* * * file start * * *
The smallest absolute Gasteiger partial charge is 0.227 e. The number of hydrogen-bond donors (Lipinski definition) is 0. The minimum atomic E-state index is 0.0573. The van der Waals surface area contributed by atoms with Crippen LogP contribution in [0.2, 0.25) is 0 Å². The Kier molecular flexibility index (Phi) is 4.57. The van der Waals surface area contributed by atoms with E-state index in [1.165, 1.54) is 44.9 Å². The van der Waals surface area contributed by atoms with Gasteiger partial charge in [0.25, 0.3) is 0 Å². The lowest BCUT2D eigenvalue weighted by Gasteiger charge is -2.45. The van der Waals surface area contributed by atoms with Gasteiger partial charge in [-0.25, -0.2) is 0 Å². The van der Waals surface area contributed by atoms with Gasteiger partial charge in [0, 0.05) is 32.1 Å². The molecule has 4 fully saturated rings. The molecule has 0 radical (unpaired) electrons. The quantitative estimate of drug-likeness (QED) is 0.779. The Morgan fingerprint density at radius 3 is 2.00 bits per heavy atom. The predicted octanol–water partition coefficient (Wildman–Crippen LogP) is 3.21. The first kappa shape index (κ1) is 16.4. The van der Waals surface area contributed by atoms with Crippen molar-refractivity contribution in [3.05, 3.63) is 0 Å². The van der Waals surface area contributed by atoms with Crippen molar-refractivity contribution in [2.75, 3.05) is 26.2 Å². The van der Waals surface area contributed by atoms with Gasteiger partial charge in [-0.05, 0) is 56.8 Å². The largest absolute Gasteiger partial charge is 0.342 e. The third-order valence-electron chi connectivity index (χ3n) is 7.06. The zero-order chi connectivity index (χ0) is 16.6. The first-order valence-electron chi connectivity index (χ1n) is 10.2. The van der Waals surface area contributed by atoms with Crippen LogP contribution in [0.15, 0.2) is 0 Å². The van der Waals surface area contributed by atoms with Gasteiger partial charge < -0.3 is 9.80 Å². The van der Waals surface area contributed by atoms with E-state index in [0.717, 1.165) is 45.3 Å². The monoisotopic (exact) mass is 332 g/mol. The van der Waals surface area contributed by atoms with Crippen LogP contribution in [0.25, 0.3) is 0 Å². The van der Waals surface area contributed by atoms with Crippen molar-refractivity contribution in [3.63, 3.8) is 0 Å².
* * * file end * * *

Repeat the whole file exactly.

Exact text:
The smallest absolute Gasteiger partial charge is 0.227 e. The number of hydrogen-bond donors (Lipinski definition) is 0. The minimum atomic E-state index is 0.0573. The van der Waals surface area contributed by atoms with Crippen LogP contribution in [0.2, 0.25) is 0 Å². The Kier molecular flexibility index (Phi) is 4.57. The van der Waals surface area contributed by atoms with E-state index in [1.165, 1.54) is 44.9 Å². The van der Waals surface area contributed by atoms with Gasteiger partial charge in [0.25, 0.3) is 0 Å². The lowest BCUT2D eigenvalue weighted by Gasteiger charge is -2.45. The van der Waals surface area contributed by atoms with Gasteiger partial charge in [-0.25, -0.2) is 0 Å². The van der Waals surface area contributed by atoms with Gasteiger partial charge in [0, 0.05) is 32.1 Å². The molecule has 4 fully saturated rings. The molecule has 0 radical (unpaired) electrons. The quantitative estimate of drug-likeness (QED) is 0.779. The Morgan fingerprint density at radius 3 is 2.00 bits per heavy atom. The predicted octanol–water partition coefficient (Wildman–Crippen LogP) is 3.21. The first kappa shape index (κ1) is 16.4. The van der Waals surface area contributed by atoms with Crippen molar-refractivity contribution in [3.05, 3.63) is 0 Å². The van der Waals surface area contributed by atoms with Crippen molar-refractivity contribution in [2.75, 3.05) is 26.2 Å². The van der Waals surface area contributed by atoms with Gasteiger partial charge in [-0.05, 0) is 56.8 Å². The largest absolute Gasteiger partial charge is 0.342 e. The third-order valence-electron chi connectivity index (χ3n) is 7.06. The zero-order chi connectivity index (χ0) is 16.6. The first-order valence-electron chi connectivity index (χ1n) is 10.2. The van der Waals surface area contributed by atoms with Crippen LogP contribution in [0.15, 0.2) is 0 Å². The van der Waals surface area contributed by atoms with Gasteiger partial charge < -0.3 is 9.80 Å². The van der Waals surface area contributed by atoms with E-state index in [0.717, 1.165) is 45.3 Å². The monoisotopic (exact) mass is 332 g/mol. The van der Waals surface area contributed by atoms with Crippen LogP contribution in [0.25, 0.3) is 0 Å². The van der Waals surface area contributed by atoms with Crippen molar-refractivity contribution in [3.63, 3.8) is 0 Å².